I’ve been paying attention recently to comments that people make. I have found it’s both an advantage and a disadvantage to being a psychologist. I am always paying attention to everything around me. I’m always paying attention to what people say, and to what they don’t say. I’m also always paying attention to what people do, and to what they don’t do. I’m always listening and paying attention. Sometimes I’ll say something, but often I won’t –if I’m not invited to offer my opinion, I’ll stay quiet.
But I’ve noticed recently that there is a tendency for people to comment what I think they believe to be a generally benign statement, that really isn’t. Let me give you an example.
Just earlier this morning I overheard someone say, “You know, I’m just really worried that…” and then they went on to make the rest of their statement.
And yesterday, a friend and I were having a conversation and she said, “Well, Michelle, I’m just afraid that…”
What they are not realizing is that our words have power. Scripture says that “The tongue has the power of life and death, and those who love it will eat its fruit” (Proverbs 18:21).
When we say things like, “I’m worried that…” or “I’m afraid that…” then we are giving the enemy of our soul an open door to bring about those things that we are worried about.
God tells us to not be worried and to not be afraid. He says, “Fear not!” and “Be anxious for nothing!”
I realize that in both of these examples, they were rather benign circumstances that the individuals voiced concern regarding, and I think what they were trying to express was that they “wonder if…” or perhaps are “concerned about…” But their words have power. So when they say “I’m worried that…” or “I’m afraid that…”, they are opening the door for the enemy to bring about those things that they fear and/or are worried about.
Frequently, when I talk to people about the topic of worry, fear, and anxiety, I explain that that is one of the enemy’s tactics to kill our peace.
If you’ve read my book, “Hope Prevails: Insights From a Doctor’s Personal Journey Through Depression,” you know that one of my chapters is about reclaiming our peace, because the enemy of our soul tries to kill our peace, and he’s quite effective at it.
One of the ways the enemy kills our peace is by bringing about worry, fear, and anxiety. But so often, we let him, with our own words like when we say, “I’m just worried that…” or “I’m afraid that…” Whereas the truth in Isaiah 26:3, “You will keep in perfect peace all who trust in you, all whose thoughts are fixed on you.”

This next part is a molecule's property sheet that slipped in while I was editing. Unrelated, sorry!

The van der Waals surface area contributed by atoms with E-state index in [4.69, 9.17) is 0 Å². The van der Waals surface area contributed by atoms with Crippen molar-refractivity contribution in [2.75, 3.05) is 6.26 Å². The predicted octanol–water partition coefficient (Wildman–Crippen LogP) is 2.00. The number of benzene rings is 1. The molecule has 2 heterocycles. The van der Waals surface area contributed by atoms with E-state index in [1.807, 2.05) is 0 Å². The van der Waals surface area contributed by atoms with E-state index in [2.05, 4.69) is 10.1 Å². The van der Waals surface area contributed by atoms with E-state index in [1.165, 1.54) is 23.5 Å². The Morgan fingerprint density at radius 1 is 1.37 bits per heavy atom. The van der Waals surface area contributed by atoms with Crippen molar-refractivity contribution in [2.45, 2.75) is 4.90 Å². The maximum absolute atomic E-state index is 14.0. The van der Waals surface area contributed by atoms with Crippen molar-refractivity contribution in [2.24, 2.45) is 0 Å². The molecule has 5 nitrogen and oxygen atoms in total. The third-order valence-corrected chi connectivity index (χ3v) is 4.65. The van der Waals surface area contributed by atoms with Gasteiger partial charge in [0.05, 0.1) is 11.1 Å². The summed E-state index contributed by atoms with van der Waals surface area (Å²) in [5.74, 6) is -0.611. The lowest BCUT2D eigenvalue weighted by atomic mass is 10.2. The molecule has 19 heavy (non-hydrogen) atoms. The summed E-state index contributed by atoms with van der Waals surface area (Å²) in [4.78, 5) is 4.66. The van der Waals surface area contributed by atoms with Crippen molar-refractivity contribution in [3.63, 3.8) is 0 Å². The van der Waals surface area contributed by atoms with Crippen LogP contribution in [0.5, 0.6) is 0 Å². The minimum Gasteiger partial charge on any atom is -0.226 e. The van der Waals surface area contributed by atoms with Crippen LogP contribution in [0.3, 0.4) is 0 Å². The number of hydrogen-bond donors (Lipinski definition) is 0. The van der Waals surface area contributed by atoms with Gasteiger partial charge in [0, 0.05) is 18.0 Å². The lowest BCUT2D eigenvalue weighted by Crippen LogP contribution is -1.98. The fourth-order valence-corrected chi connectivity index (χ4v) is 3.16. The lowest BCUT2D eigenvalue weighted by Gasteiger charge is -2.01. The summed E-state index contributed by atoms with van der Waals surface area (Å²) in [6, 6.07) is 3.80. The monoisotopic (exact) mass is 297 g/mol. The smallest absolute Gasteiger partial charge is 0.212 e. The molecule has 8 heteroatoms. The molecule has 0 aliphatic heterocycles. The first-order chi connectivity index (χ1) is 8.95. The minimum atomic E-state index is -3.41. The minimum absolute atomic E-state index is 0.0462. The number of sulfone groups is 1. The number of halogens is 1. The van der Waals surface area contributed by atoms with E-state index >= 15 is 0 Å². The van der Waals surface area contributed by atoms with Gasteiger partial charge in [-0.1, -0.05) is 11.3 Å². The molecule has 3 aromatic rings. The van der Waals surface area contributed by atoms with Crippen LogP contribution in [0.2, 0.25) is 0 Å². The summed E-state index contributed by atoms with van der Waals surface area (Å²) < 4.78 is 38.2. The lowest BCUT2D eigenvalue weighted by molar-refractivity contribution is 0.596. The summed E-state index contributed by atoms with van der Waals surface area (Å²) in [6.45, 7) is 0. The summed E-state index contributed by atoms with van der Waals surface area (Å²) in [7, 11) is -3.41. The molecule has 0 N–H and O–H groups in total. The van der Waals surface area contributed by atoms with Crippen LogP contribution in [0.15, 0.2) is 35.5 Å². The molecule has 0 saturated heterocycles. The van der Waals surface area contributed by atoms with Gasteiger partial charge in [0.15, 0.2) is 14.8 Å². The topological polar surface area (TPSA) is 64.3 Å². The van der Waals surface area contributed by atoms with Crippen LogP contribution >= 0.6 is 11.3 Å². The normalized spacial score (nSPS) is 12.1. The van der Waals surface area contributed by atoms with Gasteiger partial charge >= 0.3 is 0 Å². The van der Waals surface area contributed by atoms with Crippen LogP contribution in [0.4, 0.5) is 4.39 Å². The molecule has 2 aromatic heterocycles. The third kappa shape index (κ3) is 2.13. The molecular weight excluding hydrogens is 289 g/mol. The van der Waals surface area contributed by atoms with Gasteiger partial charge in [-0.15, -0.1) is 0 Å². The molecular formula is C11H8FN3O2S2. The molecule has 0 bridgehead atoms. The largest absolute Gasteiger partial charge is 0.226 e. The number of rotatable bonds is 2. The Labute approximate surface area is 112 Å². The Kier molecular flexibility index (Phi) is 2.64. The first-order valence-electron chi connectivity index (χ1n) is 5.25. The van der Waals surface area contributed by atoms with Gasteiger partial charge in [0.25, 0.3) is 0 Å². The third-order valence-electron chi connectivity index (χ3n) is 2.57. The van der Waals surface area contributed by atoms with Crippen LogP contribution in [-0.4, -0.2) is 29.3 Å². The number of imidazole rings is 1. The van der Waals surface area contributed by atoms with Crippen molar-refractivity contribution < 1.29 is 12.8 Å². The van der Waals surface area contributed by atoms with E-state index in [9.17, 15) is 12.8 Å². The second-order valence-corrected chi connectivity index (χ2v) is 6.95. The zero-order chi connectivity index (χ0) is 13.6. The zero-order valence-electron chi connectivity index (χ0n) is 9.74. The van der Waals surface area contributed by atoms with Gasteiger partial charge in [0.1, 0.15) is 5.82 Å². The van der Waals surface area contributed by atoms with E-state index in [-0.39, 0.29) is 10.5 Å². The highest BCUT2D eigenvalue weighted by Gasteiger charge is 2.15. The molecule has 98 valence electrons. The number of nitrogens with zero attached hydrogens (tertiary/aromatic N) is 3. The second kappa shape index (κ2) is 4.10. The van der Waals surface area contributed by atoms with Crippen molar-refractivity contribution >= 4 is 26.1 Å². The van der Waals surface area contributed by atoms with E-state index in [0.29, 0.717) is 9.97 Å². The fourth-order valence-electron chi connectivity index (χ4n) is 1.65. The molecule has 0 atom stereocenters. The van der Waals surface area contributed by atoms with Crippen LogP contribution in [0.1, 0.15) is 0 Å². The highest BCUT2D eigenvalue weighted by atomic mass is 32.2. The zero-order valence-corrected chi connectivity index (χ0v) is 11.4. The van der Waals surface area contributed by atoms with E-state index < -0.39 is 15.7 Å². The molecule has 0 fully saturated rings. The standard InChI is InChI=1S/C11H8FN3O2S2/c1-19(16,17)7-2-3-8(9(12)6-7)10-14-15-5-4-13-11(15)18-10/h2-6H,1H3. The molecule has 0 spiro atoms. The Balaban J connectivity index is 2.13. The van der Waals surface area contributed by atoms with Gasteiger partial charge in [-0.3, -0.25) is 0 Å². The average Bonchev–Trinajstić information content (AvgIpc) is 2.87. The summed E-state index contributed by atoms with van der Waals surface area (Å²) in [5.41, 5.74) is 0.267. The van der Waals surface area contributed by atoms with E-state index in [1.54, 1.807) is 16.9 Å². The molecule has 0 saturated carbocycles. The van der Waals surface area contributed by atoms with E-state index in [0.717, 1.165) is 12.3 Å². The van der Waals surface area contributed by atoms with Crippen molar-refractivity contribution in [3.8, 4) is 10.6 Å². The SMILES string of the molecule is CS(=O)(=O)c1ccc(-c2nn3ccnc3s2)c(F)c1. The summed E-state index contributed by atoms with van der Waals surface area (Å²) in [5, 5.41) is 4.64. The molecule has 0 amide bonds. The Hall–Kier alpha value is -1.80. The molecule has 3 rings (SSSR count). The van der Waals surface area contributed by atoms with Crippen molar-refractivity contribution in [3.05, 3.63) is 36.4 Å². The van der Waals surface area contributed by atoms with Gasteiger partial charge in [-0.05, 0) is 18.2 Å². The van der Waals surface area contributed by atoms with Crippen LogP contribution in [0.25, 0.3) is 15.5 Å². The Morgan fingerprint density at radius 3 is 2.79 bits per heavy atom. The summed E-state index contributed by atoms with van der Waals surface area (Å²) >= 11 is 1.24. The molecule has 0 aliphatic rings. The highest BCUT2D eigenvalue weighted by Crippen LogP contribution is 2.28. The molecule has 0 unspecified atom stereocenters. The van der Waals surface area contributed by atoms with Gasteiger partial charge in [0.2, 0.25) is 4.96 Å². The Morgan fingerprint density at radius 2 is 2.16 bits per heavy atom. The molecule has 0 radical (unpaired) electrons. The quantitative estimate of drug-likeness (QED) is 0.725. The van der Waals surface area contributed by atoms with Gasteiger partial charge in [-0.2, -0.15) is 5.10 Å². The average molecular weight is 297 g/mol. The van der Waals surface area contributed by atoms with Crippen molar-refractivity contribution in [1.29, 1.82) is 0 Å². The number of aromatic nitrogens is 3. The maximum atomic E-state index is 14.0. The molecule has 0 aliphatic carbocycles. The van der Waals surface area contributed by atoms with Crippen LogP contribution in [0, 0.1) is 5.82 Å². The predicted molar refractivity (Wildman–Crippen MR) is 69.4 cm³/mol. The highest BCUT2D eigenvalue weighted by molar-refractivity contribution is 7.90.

So rather than worrying about something, being anxious or afraid of something, we need to keep our attention focused on God. He already has our circumstances figured out. And we need to be very careful about the words we speak out, because our words have the power to bring life or death into our situation.
Be careful about your words. Speak words of life into your situation, over your loved ones, and over your friends, because they contain power. Keep your thoughts firmly planted on Him and then He will keep you in perfect peace.
Because of Him, #PeacePrevails!
The Hope Prevails Bible study is now available!
Are you or is someone you love experiencing depression? This book offers tangible help, hope, and healing from someone who’s been there and has come out on the other side.
In this Bible study companion to Hope Prevails: Insights from a Doctor’s Personal Journey through Depression, Dr. Bengtson, a neuropsychologist with over 25 years of experience, shares both her clinical expertise and her own personal journey through depression.
Dr. Bengtson’s personal experience is interwoven with questions for reflection, key thoughts, music playlist suggestions, resources, plus a leader’s guide.
This Bible study can be used as a companion to Hope Prevails or independent study by an individual or is perfect in a small or larger group study. Useful for churches and counseling practices.
“Authentic connections, raw insights, and powerful truths. A great resource for individuals that would be highly beneficial to both church and counseling groups.” ~ Pastor Debbie Kitterman, Founder, Dare 2 Hear Ministry
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